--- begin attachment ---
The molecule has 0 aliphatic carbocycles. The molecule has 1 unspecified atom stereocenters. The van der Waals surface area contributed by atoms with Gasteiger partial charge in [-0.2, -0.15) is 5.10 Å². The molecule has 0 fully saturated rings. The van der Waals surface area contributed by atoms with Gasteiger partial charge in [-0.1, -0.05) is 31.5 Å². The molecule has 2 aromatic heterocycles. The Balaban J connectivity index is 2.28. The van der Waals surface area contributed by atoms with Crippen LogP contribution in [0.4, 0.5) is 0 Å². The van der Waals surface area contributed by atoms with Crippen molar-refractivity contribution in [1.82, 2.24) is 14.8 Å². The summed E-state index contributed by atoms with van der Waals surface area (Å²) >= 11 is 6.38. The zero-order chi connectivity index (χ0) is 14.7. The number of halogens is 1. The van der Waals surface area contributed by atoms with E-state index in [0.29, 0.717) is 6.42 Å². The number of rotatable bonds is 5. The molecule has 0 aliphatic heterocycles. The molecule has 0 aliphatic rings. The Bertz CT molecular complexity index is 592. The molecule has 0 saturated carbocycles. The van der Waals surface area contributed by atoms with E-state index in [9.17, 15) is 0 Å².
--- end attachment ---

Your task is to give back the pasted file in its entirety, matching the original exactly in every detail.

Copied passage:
The molecule has 0 aliphatic carbocycles. The molecule has 1 unspecified atom stereocenters. The van der Waals surface area contributed by atoms with Gasteiger partial charge in [-0.2, -0.15) is 5.10 Å². The molecule has 0 fully saturated rings. The van der Waals surface area contributed by atoms with Gasteiger partial charge in [-0.1, -0.05) is 31.5 Å². The molecule has 2 aromatic heterocycles. The Balaban J connectivity index is 2.28. The van der Waals surface area contributed by atoms with Crippen LogP contribution in [0.4, 0.5) is 0 Å². The van der Waals surface area contributed by atoms with Crippen molar-refractivity contribution in [1.82, 2.24) is 14.8 Å². The summed E-state index contributed by atoms with van der Waals surface area (Å²) >= 11 is 6.38. The zero-order chi connectivity index (χ0) is 14.7. The number of halogens is 1. The van der Waals surface area contributed by atoms with E-state index in [0.29, 0.717) is 6.42 Å². The number of rotatable bonds is 5. The molecule has 0 aliphatic heterocycles. The molecule has 0 aliphatic rings. The Bertz CT molecular complexity index is 592. The molecule has 0 saturated carbocycles. The van der Waals surface area contributed by atoms with E-state index in [9.17, 15) is 0 Å².